It's a logical tautology. The truth always wins, whether you believe it does or not, as truth is what actually happens. Not what you wish would happen, or pretend happened.

The equals IS equal.


JSH: z constraint valuable?

I just really noticed and focused on a result I kind of thought of as minor that comes out of my surrogate factoring research which I'm now wondering if it might not be a breakthrough result.


z^2 = y^2 + nT

and nT NOT a perfect square, I have that

z = (1 + 2α^2)k/(2α)

where k is just some non-zero integer, the crucial result is that z must have 1 + 2α^2 as a factor for some non-zero α that is an integer.

I know it doesn't work if nT is a square—which is of course a trivial case but still—though I'm not sure why.

A key underlying equation is

(α^2+1)k^2 + p(r_1 + kr_2) = nT

where to get the result I'm setting r_2 = 0, so r_1 will exist as long as

(α^2+1)k^2 = nT mod p

where p is an odd prime.

But I know that won't happen regardless of the prime p, if nT is a perfect square as I have an easy counterexample:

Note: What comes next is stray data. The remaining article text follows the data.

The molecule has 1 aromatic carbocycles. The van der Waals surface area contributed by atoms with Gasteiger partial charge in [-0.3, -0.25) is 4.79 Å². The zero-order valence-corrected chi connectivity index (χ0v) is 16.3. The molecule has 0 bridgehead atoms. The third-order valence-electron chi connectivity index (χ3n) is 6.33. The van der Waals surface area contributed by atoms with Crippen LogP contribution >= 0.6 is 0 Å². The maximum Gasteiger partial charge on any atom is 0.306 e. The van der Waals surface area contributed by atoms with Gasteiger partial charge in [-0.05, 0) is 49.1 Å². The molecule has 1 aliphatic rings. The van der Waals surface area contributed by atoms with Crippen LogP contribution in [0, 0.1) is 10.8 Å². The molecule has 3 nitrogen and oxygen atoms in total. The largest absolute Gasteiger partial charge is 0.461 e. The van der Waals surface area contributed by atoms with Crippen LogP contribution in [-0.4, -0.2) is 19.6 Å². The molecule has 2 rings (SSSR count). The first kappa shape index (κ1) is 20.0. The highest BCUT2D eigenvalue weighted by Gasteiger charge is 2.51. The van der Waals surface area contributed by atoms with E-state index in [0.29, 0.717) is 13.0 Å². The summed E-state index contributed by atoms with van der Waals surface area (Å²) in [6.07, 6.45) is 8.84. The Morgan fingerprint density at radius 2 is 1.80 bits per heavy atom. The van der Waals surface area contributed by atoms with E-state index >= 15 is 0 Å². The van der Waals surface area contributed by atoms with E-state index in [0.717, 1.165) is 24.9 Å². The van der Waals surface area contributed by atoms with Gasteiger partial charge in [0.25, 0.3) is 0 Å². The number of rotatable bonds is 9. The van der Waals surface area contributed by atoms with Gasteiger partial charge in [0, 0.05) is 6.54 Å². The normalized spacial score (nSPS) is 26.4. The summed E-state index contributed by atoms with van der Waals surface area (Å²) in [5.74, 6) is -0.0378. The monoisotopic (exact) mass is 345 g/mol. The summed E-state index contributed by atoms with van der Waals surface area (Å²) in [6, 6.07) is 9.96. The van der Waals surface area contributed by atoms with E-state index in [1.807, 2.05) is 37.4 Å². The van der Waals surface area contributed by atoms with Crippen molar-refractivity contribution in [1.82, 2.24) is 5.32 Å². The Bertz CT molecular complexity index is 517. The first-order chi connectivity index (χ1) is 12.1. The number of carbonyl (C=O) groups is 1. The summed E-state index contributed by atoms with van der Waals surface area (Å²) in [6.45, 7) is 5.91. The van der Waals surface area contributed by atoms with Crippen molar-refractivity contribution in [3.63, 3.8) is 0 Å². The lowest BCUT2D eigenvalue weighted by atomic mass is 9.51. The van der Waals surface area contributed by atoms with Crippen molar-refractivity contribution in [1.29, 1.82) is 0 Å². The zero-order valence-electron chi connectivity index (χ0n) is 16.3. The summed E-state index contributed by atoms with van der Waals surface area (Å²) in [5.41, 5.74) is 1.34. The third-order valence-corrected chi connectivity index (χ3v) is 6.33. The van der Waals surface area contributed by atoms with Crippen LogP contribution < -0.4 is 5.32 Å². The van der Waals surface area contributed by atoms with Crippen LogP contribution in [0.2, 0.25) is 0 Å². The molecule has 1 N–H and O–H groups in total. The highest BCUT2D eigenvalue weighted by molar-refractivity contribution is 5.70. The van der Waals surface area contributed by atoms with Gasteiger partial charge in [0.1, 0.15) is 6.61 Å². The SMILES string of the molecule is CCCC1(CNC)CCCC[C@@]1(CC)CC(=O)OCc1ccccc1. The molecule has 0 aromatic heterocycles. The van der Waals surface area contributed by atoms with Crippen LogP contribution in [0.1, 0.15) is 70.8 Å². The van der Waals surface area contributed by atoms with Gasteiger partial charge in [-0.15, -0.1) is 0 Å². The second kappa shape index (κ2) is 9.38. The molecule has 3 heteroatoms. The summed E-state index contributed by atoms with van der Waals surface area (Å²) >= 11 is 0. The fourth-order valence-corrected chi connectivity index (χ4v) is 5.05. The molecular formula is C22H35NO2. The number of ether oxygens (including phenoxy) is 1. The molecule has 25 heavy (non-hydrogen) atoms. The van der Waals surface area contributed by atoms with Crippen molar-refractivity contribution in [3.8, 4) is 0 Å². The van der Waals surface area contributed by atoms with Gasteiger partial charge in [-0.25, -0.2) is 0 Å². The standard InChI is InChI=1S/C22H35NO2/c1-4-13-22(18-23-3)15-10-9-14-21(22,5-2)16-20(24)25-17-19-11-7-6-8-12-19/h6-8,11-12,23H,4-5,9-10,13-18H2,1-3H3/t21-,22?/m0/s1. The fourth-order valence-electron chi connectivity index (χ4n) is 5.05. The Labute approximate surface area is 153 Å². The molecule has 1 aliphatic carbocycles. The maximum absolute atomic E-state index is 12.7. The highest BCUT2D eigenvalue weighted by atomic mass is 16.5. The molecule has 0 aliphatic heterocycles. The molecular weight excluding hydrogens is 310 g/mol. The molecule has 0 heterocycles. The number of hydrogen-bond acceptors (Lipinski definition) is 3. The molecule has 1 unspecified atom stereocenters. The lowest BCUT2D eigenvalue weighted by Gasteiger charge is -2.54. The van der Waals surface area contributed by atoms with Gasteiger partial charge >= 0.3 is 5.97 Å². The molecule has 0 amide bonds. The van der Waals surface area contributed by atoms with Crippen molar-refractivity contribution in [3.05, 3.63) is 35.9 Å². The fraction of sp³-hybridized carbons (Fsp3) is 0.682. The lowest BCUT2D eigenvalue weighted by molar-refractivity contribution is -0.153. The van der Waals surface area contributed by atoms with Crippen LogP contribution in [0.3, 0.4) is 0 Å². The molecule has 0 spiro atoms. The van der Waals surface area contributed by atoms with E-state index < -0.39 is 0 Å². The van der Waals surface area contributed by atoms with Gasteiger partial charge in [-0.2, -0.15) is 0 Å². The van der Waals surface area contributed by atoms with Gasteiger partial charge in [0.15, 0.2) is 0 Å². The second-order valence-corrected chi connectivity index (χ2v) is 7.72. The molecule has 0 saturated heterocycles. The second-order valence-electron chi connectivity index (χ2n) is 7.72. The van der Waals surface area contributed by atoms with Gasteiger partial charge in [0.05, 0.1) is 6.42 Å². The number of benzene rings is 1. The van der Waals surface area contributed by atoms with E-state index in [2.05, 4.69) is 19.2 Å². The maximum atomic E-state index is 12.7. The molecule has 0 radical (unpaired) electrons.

5^2 = 4^2 + 3^2

if nT = 16 or nT = 9.

If that result holds, regardless of nT not being a square as that's a trivial case, then it is a constraint on ALL integer factorizations that rely on congruence of squares so it'd impact the Number Field Sieve.

(I'd guess that it conceivably could impact all factoring methods known or possible, except brute force.)


z constraint and factoring

One tidbit result that has come out of the research into the concept I call surrogate factoring has been a constraint on z, where

z^2 = y^2 + nT

which I consider something of a weak constraint though it is an absolute one in a key way I'll explain is

z = (1 + 2α^2)k/(2α)

where k is just some non-zero integer, so it just boils down to z must have 1 + 2=E1^2 as a factor for some non-zero α that is an integer, which I consider kind of interesting.